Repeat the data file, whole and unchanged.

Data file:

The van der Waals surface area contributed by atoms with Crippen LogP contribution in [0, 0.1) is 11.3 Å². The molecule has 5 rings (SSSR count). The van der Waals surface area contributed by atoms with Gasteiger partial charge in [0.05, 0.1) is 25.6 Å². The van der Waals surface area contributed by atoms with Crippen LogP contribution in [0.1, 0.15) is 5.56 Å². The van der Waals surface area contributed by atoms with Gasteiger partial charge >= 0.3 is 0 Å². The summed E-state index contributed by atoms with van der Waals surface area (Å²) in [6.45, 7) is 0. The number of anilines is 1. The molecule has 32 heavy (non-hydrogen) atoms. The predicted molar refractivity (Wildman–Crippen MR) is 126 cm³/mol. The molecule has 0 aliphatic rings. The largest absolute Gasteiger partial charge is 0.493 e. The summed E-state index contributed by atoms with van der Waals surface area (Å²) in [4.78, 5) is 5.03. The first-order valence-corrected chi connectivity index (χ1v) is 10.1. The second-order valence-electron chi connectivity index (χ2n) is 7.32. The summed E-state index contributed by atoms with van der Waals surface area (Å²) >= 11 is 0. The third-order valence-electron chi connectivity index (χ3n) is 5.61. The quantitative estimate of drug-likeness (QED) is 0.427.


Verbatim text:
The van der Waals surface area contributed by atoms with Crippen LogP contribution in [0, 0.1) is 11.3 Å². The molecule has 5 rings (SSSR count). The van der Waals surface area contributed by atoms with Gasteiger partial charge in [0.05, 0.1) is 25.6 Å². The van der Waals surface area contributed by atoms with Crippen LogP contribution in [0.1, 0.15) is 5.56 Å². The van der Waals surface area contributed by atoms with Gasteiger partial charge >= 0.3 is 0 Å². The summed E-state index contributed by atoms with van der Waals surface area (Å²) in [6.45, 7) is 0. The number of anilines is 1. The molecule has 32 heavy (non-hydrogen) atoms. The predicted molar refractivity (Wildman–Crippen MR) is 126 cm³/mol. The molecule has 0 aliphatic rings. The largest absolute Gasteiger partial charge is 0.493 e. The summed E-state index contributed by atoms with van der Waals surface area (Å²) in [4.78, 5) is 5.03. The first-order valence-corrected chi connectivity index (χ1v) is 10.1. The second-order valence-electron chi connectivity index (χ2n) is 7.32. The summed E-state index contributed by atoms with van der Waals surface area (Å²) >= 11 is 0. The third-order valence-electron chi connectivity index (χ3n) is 5.61. The quantitative estimate of drug-likeness (QED) is 0.427.